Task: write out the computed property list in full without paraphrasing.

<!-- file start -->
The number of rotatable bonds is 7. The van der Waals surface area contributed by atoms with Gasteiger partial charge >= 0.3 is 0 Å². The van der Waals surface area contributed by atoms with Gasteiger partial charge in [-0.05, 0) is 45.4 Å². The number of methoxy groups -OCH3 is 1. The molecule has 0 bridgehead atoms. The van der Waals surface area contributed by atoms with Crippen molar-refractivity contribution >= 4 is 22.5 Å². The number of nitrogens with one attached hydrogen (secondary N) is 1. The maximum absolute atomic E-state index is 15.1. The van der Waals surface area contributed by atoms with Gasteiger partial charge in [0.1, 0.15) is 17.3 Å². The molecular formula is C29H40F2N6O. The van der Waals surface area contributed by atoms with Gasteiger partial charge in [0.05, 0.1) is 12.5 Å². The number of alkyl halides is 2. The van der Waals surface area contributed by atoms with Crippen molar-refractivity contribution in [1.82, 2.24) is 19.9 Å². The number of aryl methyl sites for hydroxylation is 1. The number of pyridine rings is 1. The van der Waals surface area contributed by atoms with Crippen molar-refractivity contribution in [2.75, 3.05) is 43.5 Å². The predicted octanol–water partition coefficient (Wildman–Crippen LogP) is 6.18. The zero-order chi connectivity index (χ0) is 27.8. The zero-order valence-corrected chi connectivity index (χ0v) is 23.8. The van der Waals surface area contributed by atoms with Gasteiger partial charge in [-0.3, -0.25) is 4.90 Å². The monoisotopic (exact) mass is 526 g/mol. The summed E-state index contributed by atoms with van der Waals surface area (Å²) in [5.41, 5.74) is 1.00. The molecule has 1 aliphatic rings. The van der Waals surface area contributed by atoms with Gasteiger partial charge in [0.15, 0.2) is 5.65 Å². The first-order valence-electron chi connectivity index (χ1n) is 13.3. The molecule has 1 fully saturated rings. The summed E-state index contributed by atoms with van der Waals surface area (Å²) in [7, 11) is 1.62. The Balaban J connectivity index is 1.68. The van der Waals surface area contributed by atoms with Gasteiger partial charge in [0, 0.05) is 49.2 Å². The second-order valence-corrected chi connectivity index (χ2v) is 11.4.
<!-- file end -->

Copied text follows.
The number of rotatable bonds is 7. The van der Waals surface area contributed by atoms with Gasteiger partial charge >= 0.3 is 0 Å². The van der Waals surface area contributed by atoms with Gasteiger partial charge in [-0.05, 0) is 45.4 Å². The number of methoxy groups -OCH3 is 1. The molecule has 0 bridgehead atoms. The van der Waals surface area contributed by atoms with Crippen molar-refractivity contribution >= 4 is 22.5 Å². The number of nitrogens with one attached hydrogen (secondary N) is 1. The maximum absolute atomic E-state index is 15.1. The van der Waals surface area contributed by atoms with Gasteiger partial charge in [0.1, 0.15) is 17.3 Å². The molecular formula is C29H40F2N6O. The van der Waals surface area contributed by atoms with Gasteiger partial charge in [0.05, 0.1) is 12.5 Å². The number of alkyl halides is 2. The van der Waals surface area contributed by atoms with Crippen molar-refractivity contribution in [1.82, 2.24) is 19.9 Å². The number of aryl methyl sites for hydroxylation is 1. The number of pyridine rings is 1. The van der Waals surface area contributed by atoms with Crippen molar-refractivity contribution in [2.75, 3.05) is 43.5 Å². The predicted octanol–water partition coefficient (Wildman–Crippen LogP) is 6.18. The zero-order chi connectivity index (χ0) is 27.8. The zero-order valence-corrected chi connectivity index (χ0v) is 23.8. The van der Waals surface area contributed by atoms with Gasteiger partial charge in [-0.3, -0.25) is 4.90 Å². The monoisotopic (exact) mass is 526 g/mol. The summed E-state index contributed by atoms with van der Waals surface area (Å²) in [5.41, 5.74) is 1.00. The molecule has 1 aliphatic rings. The van der Waals surface area contributed by atoms with Gasteiger partial charge in [0.15, 0.2) is 5.65 Å². The first-order valence-electron chi connectivity index (χ1n) is 13.3. The molecule has 1 fully saturated rings. The summed E-state index contributed by atoms with van der Waals surface area (Å²) in [7, 11) is 1.62. The Balaban J connectivity index is 1.68. The van der Waals surface area contributed by atoms with Gasteiger partial charge in [0, 0.05) is 49.2 Å². The second-order valence-corrected chi connectivity index (χ2v) is 11.4.